Navigating the Public Perception of Prescribed Fires in California

Written By: Johanna Flashman

If you search the web for “California” and “prescribed fires,” most of what you’ll find is positive. There are authoritative .gov resources that define prescribed burning, explain the purpose, and provide current fire information. There are also others online asking why California isn’t using more prescribed fire, alongside positive press and research articles about the benefits of prescribed fire.

All of this translates to an overwhelmingly positive attitude towards prescribed fires among most of the public in California. Stanislaus National Forest’s public affairs officer Benjamin Cossel and California Department of Public Health research scientist Sumi Hoshiko note from their experience and research that most locals in areas with significant prescribed fire—Mariposa, Tuolumne, El Dorado, and Nevada Counties, namely—are largely happy about this approach.

“Everybody who lives in Sonora and Long Barn and Strawberry and Pine Crest, they fully understand [prescribed burning] and they want us to do it,” Cossel said. “In fact, they wish we’d do it more.”

In 2023, Stanislaus National Forest burned approximately 7,500 acres through the Stanislaus Landscape Project, focusing on complex burn areas near communities at high risk for wildfire. During the largest burn times, Cossel explains they “had an army of public information officers every single day” out in the community talking with local schools, business owners, and homeowners. With these complex acres taken care of, the project expects to increase that acreage in coming years with the entire project covering more than 300,000 acres.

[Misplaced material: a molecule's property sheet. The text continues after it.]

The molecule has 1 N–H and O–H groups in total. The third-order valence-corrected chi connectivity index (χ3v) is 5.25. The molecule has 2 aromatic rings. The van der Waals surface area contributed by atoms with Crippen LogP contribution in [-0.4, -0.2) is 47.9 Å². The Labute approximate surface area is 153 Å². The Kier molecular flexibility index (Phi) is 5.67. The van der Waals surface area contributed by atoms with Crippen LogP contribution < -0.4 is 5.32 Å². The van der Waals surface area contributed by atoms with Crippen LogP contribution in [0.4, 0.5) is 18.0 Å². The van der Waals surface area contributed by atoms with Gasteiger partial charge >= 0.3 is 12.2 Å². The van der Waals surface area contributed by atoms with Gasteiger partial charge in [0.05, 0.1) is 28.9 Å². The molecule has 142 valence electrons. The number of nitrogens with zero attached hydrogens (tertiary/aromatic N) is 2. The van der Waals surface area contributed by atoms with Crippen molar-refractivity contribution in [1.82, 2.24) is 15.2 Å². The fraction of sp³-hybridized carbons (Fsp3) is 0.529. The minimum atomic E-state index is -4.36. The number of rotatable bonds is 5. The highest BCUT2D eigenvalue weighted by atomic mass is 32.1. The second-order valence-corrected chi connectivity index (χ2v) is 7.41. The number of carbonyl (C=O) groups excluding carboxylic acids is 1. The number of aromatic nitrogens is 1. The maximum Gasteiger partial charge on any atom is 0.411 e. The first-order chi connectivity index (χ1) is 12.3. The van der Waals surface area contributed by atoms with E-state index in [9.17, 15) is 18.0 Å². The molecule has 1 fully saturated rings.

Two wildland Firefighters with an engine igniting a prescribed burn in grassland.

While there’s a lot of good news about public support for burning in California, there’s still room for improvement—and an opportunity for California to set a precedent that other Western states can look to as they garner more public support for their own fuels treatment projects. Still, even in California, there are some important perception issues that both Hoshiko and Cossel identified, as well as some strategies to work towards improving those perceptions. 

CWI has previously explored how individuals can spark larger community and policy changes through a concentric circles of resilience framework. With a negative public perception, this same framework can lead to stagnation, backlash, and lost progress in creating more resilient and healthy forests and communities. Public perception and support of prescribed fire is a critical and occasionally overlooked piece of the larger forest resilience puzzle.

Smoke Hazards from Prescribed Burns

“[The smoke resulting from burning] is probably the number one complaint and that’s probably our top focus going into 2024,” Cossel said. “How do we communicate effectively about things people can do to mitigate their smoke hazards as well as why the work that we’re doing is important?”

Hoshiko’s research shows similar findings. While the smoke from prescribed fire is far less of a hazard than wildfire smoke, it’s still creating some negative health impacts—particularly for vulnerable populations—like triggering asthma and exacerbating chronic illnesses. 

Despite the ongoing challenges of smoke in the pursuit of increasing prescribed fire initiatives, there is a clear understanding that the solution isn’t to reduce prescribed fires. Instead, we can increase available information and resources to help people protect themselves from prescribed fire smoke. 

Since Hoshiko’s research study was published in January 2023, Cossel says the Stanislaus NF has been taking it to heart. The team has been implementing strategies like finding grant money for projects like converting resiliency centers into clean air shelters and working with companies to donate box fans and filters so folks can make DIY air filters in their homes. 

“Beyond just being professionals and doing our job right when it comes to prescribed fire, what is going to cause the Forest Service to lose the public support is the surveillance of smoke,” says Cossel.

Fear and Emotional Trauma from Wildfire

Wildfires leave more than just physical scars on a community, as experiencing a wildfire can be a traumatic event. Hoshiko’s listening sessions showed that many who live in the Sierra foothills have an understandable fear when they see smoke or fire around.